For better or worse, holidays highlight the unique dynamics, traditions, and culture of a family. For many, getting together to prepare or share a meal is the centerpiece of holiday traditions. For others, the holiday wouldn’t be complete without the traditional athletic activity—whether everyone gathers in the outdoor air to play or inside, in front of a screen to watch.
And, whether openly acknowledged or tacitly denied, holiday traditions often include predictable arguments, an annual unpleasant dram
a, and/or the expectable misbehavior of one or more family members. Whether these are relatively serious or benign, they are part of the family tradition and, ironically, part of what holds some families together. All the players know their parts—after all, they play the same roles year-after-year–but a visitor might feel uncomfortable and confused by the unarticulated history and meaning of a family’s own swirl of dynamics..
For many foster children and youth, holidays often bring feelings of displacement, confusion, and being with a family but not of a family—a visitor rather than a member who truly belongs., This feeling of being on the outside can be as overwhelming for foster children as an abundance of food gracing a holiday table.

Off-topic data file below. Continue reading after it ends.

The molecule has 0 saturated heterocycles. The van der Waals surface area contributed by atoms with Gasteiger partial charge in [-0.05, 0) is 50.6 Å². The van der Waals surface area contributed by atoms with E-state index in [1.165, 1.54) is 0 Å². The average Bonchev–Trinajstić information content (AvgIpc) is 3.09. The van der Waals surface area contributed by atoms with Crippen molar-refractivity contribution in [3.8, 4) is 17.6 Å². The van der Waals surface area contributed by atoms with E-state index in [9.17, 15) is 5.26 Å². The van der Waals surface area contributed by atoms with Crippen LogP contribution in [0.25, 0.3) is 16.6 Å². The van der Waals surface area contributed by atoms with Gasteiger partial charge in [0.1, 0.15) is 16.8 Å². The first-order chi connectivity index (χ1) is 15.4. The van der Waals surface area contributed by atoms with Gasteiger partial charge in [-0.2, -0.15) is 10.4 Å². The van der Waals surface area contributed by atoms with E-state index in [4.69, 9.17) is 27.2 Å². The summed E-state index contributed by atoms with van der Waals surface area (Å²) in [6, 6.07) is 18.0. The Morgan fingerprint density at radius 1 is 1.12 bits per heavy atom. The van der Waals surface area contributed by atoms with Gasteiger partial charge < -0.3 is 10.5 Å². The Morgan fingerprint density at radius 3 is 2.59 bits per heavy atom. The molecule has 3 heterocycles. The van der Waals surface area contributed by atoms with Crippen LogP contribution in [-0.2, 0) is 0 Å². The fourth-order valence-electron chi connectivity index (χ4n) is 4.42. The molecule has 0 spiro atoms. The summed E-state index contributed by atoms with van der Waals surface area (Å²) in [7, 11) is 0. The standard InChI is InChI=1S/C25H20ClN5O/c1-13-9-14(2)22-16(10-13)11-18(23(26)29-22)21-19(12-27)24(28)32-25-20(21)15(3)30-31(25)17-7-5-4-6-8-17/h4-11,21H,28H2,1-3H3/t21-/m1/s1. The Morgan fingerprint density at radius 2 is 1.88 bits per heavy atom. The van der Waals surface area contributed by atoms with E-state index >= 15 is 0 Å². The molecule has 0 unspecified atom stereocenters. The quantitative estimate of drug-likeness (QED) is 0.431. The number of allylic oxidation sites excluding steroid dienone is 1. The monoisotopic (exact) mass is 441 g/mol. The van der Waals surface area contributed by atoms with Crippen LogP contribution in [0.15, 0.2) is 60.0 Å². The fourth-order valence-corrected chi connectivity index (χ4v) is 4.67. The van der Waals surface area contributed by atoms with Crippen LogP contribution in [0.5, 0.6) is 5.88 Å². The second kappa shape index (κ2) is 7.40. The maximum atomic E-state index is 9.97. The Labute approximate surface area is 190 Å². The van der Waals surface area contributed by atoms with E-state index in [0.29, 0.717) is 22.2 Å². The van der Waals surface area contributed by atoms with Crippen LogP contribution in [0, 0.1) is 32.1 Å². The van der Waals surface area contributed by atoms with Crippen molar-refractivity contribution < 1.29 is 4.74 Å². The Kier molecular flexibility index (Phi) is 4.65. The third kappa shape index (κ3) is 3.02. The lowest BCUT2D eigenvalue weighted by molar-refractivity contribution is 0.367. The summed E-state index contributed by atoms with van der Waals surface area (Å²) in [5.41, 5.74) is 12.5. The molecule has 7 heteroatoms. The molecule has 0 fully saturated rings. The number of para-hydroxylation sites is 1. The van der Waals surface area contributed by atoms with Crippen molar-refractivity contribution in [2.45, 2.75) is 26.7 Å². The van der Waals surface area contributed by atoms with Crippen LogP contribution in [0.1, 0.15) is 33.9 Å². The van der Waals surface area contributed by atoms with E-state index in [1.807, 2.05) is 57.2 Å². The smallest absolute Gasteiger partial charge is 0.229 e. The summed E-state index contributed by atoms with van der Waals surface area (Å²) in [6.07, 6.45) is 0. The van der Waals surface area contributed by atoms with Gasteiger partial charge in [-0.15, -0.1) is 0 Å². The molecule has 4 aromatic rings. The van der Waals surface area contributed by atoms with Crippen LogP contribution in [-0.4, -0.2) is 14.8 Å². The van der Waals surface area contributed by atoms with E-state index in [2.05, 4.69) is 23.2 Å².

Feelings of unease are just one of the ways that holidays can be emotionally loaded for foster youth, particularly for those who enter the system because of neglect, which is the case for 85% of those in care. Many of these children were removed from incredibly chaotic environments where food was often scarce, and actual meals were rare and unpredictable. Parental attention was likely just as scarce and capricious—shifting among anger, despair, or withdrawal–with an occasional unexpected smile or hug also making an appearance, adding to the confusion. Holiday traditions in these families, if they existed at all, are more typically marked by vague or explicit threat and disappointment.
The move to a family with sufficient food served at regular times, with routines that govern waking and sleeping and almost everything in between, can be a welcome relief, but can also create for children a painful awareness of what has been missing from their lives. Shifting into an environment that is relatively stable emotionally—one in which positive actions or feelings bring smiles or praise and misbehavior elicits appropriate disapproval and/or consequences—can be a surprisingly difficult adjustment for children who have known only chaos and unpredictability.
The holidays often add to this already complicated mix by evoking internal states of excitement, confusion, and vulnerability as a child or teen ventures to hope for a special gift, or nurtures the even more dangerous wish to feel a part of the family, to leave behind the constant struggle of trying to fit in and instead capture some elusive feeling of belonging.
The experience of belonging is our heartfelt holiday wish for all foster youth.
By Toni Heineman